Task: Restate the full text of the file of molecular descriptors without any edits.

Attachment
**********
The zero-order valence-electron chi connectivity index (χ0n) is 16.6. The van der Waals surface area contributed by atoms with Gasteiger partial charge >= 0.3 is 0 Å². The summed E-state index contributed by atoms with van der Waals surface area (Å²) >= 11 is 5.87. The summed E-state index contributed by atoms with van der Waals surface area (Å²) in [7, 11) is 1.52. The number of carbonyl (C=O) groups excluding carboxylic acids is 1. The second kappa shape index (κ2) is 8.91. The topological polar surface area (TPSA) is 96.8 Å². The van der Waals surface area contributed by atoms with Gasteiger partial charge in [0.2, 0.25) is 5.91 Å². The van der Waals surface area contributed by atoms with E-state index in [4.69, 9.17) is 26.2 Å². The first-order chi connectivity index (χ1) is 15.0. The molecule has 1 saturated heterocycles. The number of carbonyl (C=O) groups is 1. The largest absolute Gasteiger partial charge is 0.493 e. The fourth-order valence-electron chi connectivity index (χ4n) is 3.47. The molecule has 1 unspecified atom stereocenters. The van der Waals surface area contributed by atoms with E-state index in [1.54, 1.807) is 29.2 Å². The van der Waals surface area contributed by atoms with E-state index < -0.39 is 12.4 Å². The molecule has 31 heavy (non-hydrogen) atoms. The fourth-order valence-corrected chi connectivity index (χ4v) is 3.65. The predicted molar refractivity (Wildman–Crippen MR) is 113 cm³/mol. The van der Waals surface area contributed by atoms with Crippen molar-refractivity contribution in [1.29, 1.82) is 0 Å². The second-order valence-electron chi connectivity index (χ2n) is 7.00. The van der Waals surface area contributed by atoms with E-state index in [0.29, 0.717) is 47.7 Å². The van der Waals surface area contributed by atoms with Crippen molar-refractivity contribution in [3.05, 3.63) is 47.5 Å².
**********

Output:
The zero-order valence-electron chi connectivity index (χ0n) is 16.6. The van der Waals surface area contributed by atoms with Gasteiger partial charge >= 0.3 is 0 Å². The summed E-state index contributed by atoms with van der Waals surface area (Å²) >= 11 is 5.87. The summed E-state index contributed by atoms with van der Waals surface area (Å²) in [7, 11) is 1.52. The number of carbonyl (C=O) groups excluding carboxylic acids is 1. The second kappa shape index (κ2) is 8.91. The topological polar surface area (TPSA) is 96.8 Å². The van der Waals surface area contributed by atoms with Gasteiger partial charge in [0.2, 0.25) is 5.91 Å². The van der Waals surface area contributed by atoms with E-state index in [4.69, 9.17) is 26.2 Å². The first-order chi connectivity index (χ1) is 15.0. The molecule has 1 saturated heterocycles. The number of carbonyl (C=O) groups is 1. The largest absolute Gasteiger partial charge is 0.493 e. The fourth-order valence-electron chi connectivity index (χ4n) is 3.47. The molecule has 1 unspecified atom stereocenters. The van der Waals surface area contributed by atoms with E-state index in [1.54, 1.807) is 29.2 Å². The van der Waals surface area contributed by atoms with E-state index < -0.39 is 12.4 Å². The molecule has 31 heavy (non-hydrogen) atoms. The fourth-order valence-corrected chi connectivity index (χ4v) is 3.65. The predicted molar refractivity (Wildman–Crippen MR) is 113 cm³/mol. The van der Waals surface area contributed by atoms with Crippen molar-refractivity contribution in [1.29, 1.82) is 0 Å². The second-order valence-electron chi connectivity index (χ2n) is 7.00. The van der Waals surface area contributed by atoms with E-state index in [0.29, 0.717) is 47.7 Å². The van der Waals surface area contributed by atoms with Crippen molar-refractivity contribution in [3.05, 3.63) is 47.5 Å².